The Care Quality Commission has issued a warning notice to Coventry and Warwickshire Partnership Trust - the first mental health provider inspected under its new inspection regime.

This action was taken as the regulator published its first two reports for non-acute trusts which have been investigated using the so-called post-Francis inspection methodology alongside beefed up and specialised inspection teams.

Bridgewater Community Healthcare Trust - a community trust in the North West - was the other provider inspected.

The CQC concluded that CWPT had provided “some good and outstanding mental health services” but pointed to a number of areas for improvement.

Its above average bed occupancy “had a negative impact”  on its ability to provide separate accommodation for men and women, while staff shortages on some wards reduced  their ability “to provide consistent and compassionate care”.

The inspection report comes as Coventry and Warwickshire Partnership is undergoing a significant reform. The CQC said that while some staff reported feeling well informed, “others told us they felt unsupported by the trust and were afraid to raise concerns”.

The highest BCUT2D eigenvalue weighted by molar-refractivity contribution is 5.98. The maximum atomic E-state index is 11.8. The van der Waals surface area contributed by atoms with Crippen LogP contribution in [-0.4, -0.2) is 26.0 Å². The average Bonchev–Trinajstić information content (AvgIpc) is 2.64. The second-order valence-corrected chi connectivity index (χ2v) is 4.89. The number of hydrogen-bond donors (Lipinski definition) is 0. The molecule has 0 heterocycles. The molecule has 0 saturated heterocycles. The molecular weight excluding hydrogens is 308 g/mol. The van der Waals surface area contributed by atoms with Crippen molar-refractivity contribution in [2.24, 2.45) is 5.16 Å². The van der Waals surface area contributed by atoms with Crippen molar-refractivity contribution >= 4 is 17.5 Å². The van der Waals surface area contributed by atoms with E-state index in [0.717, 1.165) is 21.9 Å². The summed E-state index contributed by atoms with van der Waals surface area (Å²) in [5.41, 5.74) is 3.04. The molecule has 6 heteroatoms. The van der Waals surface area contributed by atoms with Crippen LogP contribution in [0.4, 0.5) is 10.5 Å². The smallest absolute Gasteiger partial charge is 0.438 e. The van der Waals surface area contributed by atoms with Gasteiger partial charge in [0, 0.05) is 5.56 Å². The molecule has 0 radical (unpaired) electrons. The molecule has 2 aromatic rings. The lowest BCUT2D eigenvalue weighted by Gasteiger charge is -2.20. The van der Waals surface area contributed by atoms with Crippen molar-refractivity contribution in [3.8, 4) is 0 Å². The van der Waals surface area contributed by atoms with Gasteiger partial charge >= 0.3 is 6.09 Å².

Following the inspection, the CQC has issued the trust with a warning notice, meaning it must improve standards or face more serious regulatory action.

Trust chief executive Rachel Newson said: “We recognise there are a number of areas where we still need to improve, particularly around how we spread our good practice to all areas of our trust.

“We are already working to make sure we focus on these issues and have clear plans to address the concerns that have been raised.”

Bridgewater Community Healthcare was one of the first community trusts inspected using the CQC’s new methodology.

The care regulator found the trust “provided safe and effective” services, and that patients were “overwhelmingly positive” about the care they received.

However, it also identified “a range of errors and weaknesses in risk and quality reporting” at Newton Hospital – one of the trust’s two inpatient facilities.

This finding led it to impose a single compliance action. Pockets of staff vacancies had also affected “timely access to services in some cases”, the report adds.